And so when you build service into, service learning into the curriculum, you find that children become more able to see how what they're learning can be applied in the world and they gain all these other things, leadership, discipline, a sense of social responsibility as a part of their education, and those are the qualities that have value that go well beyond their performance in school and hopefully extend throughout their lives.
Students' roles in school improvement
In most schools children are, they're seeing a lot, they're seeing a lot about what's going on in the school, they have insights about the school that a lot of times the adults are not privy too because they occupy just a different kind of world than the children do.
The children know if a school is safe and if it's not, why. They know which adults really care about them and which adults are challenging them and encouraging them and which ones don't. They might even also have insights about how to make the school a better place to be. And so tapping into children as a resource is an effective way of changing the culture of a school.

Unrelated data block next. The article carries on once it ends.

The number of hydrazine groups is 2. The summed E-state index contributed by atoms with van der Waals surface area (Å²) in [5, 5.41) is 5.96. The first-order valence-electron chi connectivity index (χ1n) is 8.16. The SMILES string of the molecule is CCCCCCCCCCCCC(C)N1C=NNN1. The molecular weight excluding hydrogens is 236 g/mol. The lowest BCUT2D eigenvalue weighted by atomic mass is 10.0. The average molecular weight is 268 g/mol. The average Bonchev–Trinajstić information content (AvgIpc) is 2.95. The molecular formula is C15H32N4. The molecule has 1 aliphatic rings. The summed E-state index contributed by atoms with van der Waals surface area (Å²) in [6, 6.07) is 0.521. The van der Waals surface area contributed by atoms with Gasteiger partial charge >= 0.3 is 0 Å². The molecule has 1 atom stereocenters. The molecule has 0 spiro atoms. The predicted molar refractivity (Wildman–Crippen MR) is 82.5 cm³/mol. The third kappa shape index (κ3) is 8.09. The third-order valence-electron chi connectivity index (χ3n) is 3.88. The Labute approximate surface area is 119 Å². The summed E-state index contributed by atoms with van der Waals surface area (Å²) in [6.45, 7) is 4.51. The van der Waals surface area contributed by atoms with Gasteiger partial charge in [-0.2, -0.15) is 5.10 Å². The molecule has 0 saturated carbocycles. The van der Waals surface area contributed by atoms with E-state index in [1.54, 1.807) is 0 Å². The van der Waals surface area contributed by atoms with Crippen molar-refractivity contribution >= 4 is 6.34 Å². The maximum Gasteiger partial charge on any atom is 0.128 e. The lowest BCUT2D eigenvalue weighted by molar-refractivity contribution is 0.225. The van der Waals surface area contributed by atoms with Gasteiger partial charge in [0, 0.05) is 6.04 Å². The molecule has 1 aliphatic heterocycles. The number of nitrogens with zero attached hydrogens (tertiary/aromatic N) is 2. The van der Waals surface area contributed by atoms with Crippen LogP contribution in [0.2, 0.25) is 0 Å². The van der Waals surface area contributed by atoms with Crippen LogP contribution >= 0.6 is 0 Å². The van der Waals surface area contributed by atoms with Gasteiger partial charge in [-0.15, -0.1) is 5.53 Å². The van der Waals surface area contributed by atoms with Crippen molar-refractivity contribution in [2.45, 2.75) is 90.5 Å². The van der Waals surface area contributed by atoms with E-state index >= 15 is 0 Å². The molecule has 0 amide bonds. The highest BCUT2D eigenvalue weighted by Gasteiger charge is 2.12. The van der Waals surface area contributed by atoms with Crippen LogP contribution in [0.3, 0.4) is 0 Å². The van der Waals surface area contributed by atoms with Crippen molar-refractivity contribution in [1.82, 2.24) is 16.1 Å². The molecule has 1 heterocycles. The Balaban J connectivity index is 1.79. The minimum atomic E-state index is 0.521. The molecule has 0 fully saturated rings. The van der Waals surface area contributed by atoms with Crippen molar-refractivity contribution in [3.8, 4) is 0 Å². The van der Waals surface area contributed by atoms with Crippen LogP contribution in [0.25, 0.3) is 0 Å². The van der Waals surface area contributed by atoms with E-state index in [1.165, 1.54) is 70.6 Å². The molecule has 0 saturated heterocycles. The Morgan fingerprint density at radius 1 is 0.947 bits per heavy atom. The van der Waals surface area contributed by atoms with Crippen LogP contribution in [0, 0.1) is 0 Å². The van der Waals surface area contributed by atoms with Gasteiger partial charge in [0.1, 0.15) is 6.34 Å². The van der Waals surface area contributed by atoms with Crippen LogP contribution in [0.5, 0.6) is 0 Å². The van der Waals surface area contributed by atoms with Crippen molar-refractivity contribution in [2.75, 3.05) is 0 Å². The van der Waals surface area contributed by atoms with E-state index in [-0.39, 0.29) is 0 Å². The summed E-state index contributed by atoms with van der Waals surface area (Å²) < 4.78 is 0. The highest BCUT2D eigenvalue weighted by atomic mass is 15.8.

Children need to feel respected, they need to feel safe, they need to feel included, they need to have a sense of community in a school, and when that happens, children perform at a better level because they believe they are cared for, they believe that they are part of something that's not simply a kind of generic school that they show up to because they are required by their parents or the law.
And so you want to create deliberate communities that children are a part of, and when children are respected in those ways, it develops a sense of citizenship and a sense of awareness, social awareness about their role in society that I think goes beyond school, and can translate into their role as citizens and voters and members of the greater general public.
We know from research that there's a huge gap in minutes of learning, you know that is that middle class children are simply getting more time. Sometimes it's because they have a longer day or a longer school year. In many cases, it's because of the summer learning loss, the fact that the kids from middle class families are more likely to be in summer camp, more likely to be in enriched academic programs, more likely to be reading at least part of the time in the summer.